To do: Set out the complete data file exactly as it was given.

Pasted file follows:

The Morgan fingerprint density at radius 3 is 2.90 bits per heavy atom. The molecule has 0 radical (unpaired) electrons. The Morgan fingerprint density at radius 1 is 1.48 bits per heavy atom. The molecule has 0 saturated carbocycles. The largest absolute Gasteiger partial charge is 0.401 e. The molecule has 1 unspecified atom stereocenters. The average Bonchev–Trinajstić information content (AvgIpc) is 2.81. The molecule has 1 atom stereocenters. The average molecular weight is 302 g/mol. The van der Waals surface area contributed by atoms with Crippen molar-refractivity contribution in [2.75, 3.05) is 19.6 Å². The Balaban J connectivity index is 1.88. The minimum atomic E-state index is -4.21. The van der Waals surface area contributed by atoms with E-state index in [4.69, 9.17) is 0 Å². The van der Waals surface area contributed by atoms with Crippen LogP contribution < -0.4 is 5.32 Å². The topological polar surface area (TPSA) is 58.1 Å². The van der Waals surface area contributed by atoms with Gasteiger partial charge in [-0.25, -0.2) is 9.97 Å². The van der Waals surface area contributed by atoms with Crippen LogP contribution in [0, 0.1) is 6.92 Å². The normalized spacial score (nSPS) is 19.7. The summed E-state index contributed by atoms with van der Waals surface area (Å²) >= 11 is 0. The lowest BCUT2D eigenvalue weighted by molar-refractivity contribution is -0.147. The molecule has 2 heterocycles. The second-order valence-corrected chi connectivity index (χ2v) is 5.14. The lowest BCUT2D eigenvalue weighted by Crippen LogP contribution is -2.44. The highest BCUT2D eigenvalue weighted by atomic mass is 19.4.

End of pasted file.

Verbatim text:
The Morgan fingerprint density at radius 3 is 2.90 bits per heavy atom. The molecule has 0 radical (unpaired) electrons. The Morgan fingerprint density at radius 1 is 1.48 bits per heavy atom. The molecule has 0 saturated carbocycles. The largest absolute Gasteiger partial charge is 0.401 e. The molecule has 1 unspecified atom stereocenters. The average Bonchev–Trinajstić information content (AvgIpc) is 2.81. The molecule has 1 atom stereocenters. The average molecular weight is 302 g/mol. The van der Waals surface area contributed by atoms with Crippen molar-refractivity contribution in [2.75, 3.05) is 19.6 Å². The Balaban J connectivity index is 1.88. The minimum atomic E-state index is -4.21. The van der Waals surface area contributed by atoms with E-state index in [4.69, 9.17) is 0 Å². The van der Waals surface area contributed by atoms with Crippen LogP contribution < -0.4 is 5.32 Å². The topological polar surface area (TPSA) is 58.1 Å². The van der Waals surface area contributed by atoms with Gasteiger partial charge in [-0.25, -0.2) is 9.97 Å². The van der Waals surface area contributed by atoms with Crippen LogP contribution in [0, 0.1) is 6.92 Å². The normalized spacial score (nSPS) is 19.7. The summed E-state index contributed by atoms with van der Waals surface area (Å²) >= 11 is 0. The lowest BCUT2D eigenvalue weighted by molar-refractivity contribution is -0.147. The molecule has 2 heterocycles. The second-order valence-corrected chi connectivity index (χ2v) is 5.14. The lowest BCUT2D eigenvalue weighted by Crippen LogP contribution is -2.44. The highest BCUT2D eigenvalue weighted by atomic mass is 19.4.